2011 International Day of the World's Indigenous People

August 9th is observed each year as the United Nations’ (UN) International Day of the World's Indigenous People. This was the date when the UN Working Group on Indigenous Populations of the Sub-commission on the Promotion and Protection of Human Rights had its first meeting in 1982.

According to a UN Report, there are over 370 million indigenous people in at least 90 countries around the world, many of whom are threatened with extinction and assimilation. To this day, many nation-states still operate with an archaic and colonialistic treatment of debasing the humanity and status of indigenous people as ‘primitives’, ‘savages’, or ‘uncivilized.’ Indigenous communities are, more often than not, subjected to systemic discrimination, exploitation, political and economic marginalization, exclusion from political and economic power, poverty, illiteracy, displacement due to wars and environmental disasters, dispossession of ancestral lands, deprivation of resources for physical and cultural survival, and seizure of their basic human rights.

“Before the day is over, an indigenous person will be killed or displaced simply because he or she has a different culture.” This is the alarming message conveyed by Cultural Survival, an international organization whose work is predicated on the United Nations Declaration on the Rights of Indigenous Peoples (UNDRIP) and which has partnered with indigenous communities around the world for almost 40 years. “Before the month is over, dozens of languages will disappear forever, taking with them unique world views and a priceless piece of human diversity.”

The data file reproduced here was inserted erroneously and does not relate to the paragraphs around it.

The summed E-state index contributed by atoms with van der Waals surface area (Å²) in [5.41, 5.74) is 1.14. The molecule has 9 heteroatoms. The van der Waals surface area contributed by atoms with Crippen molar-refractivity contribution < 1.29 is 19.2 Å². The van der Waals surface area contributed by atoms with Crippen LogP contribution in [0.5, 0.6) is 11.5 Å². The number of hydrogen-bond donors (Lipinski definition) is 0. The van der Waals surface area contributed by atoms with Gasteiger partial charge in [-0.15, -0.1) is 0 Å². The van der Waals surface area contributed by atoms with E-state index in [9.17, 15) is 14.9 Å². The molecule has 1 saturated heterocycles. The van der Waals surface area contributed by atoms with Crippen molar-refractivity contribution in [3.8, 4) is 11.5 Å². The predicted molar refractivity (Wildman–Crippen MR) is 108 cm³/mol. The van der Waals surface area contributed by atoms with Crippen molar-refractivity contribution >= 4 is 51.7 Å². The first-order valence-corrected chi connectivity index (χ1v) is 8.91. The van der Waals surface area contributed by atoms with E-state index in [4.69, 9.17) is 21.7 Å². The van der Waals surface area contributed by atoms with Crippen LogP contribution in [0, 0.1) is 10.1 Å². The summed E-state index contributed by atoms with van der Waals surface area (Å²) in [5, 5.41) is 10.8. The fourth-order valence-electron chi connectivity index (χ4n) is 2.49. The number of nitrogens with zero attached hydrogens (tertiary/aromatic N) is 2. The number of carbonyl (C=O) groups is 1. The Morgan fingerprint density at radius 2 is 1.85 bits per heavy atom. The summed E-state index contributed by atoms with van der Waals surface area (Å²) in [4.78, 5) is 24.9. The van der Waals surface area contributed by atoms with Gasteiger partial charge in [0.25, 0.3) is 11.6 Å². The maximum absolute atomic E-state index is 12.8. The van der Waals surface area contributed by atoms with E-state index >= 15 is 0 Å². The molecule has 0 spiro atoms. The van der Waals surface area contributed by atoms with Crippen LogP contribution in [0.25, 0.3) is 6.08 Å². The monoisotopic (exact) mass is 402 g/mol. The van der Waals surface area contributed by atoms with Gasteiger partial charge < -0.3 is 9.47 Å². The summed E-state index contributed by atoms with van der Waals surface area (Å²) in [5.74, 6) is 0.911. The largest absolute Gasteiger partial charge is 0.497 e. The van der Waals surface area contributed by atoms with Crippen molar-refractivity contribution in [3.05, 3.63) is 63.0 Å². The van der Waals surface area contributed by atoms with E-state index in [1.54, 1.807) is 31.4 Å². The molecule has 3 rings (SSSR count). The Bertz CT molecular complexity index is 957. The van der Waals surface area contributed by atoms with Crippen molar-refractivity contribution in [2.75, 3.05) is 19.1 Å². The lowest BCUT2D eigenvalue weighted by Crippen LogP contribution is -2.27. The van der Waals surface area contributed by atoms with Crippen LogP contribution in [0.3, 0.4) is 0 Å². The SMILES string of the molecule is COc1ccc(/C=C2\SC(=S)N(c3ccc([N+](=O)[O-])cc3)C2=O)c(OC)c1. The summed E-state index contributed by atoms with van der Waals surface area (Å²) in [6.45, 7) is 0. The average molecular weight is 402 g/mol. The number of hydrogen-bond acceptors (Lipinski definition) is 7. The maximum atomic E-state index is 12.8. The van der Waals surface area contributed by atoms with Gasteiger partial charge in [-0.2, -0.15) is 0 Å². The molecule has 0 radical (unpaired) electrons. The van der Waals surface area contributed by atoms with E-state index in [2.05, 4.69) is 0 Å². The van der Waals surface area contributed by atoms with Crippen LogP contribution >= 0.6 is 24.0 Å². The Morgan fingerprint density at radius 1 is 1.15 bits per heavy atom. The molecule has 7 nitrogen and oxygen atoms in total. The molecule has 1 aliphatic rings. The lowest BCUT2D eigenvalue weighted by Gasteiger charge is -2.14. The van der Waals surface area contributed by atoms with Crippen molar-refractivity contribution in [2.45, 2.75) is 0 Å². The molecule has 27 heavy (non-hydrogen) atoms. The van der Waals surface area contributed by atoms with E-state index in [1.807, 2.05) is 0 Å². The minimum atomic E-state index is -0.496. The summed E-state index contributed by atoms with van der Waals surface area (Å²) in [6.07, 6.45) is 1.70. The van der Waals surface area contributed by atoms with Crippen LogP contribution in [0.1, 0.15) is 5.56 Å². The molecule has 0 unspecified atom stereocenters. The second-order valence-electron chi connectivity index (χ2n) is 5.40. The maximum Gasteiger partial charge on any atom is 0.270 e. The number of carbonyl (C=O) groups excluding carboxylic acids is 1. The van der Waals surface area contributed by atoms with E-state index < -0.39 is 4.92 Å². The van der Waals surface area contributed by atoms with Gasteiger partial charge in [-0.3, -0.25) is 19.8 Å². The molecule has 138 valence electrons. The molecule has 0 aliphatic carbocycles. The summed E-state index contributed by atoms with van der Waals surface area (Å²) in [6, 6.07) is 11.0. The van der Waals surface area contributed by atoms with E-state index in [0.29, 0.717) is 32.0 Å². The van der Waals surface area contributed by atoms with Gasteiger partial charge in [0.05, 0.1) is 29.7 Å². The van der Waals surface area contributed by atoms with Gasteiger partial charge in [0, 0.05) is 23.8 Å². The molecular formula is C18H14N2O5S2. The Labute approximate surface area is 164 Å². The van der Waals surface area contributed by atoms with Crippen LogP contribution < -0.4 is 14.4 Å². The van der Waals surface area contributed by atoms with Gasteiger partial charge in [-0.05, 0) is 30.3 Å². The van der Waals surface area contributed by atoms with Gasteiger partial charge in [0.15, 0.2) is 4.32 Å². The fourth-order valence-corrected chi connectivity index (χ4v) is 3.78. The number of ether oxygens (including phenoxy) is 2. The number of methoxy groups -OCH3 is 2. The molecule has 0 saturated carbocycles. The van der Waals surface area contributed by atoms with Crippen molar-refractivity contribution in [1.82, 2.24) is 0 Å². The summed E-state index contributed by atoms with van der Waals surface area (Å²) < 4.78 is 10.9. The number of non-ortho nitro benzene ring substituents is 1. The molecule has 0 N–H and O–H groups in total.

Here in Canada, our Aboriginal sisters and brothers are still confronted with the same frame of systemic discrimination, exploitation, marginalization, poverty, dispossession of ancestral lands, and deprivation of basic human rights. The Harper government continues in blatant fashion to disregard and stall their indigenous rights – rights that are clearly stipulated in the UN Declaration. Canada needs to walk the talk.  Together with our Aboriginal sisters and brothers, we are demanding the Harper government to genuinely change its attitudes, policies and relationships and to implement UNDRIP now.   

Our work as Canada’s largest and most progressive private-sector union carries on as we support our indigenous sisters and brothers.  Our community partner, First Nations Child and Family Caring Society of Canada (FNCFCS), needs our collective strength for their projects such as Shannen’s Dream and Jordan’s Principle.  As part of the UFCW family, let us demonstrate our joint position by signing up for their I am a Witness campaign.     

As trade unionists and social justice activists, we must persist in increasing our understanding of the challenges facing indigenous communities while being mindful of the indigenous culture, tradition, and heritage that are intrinsically embedded in the fabric of Canada.

In Solidarity,

Wayne Hanley
National President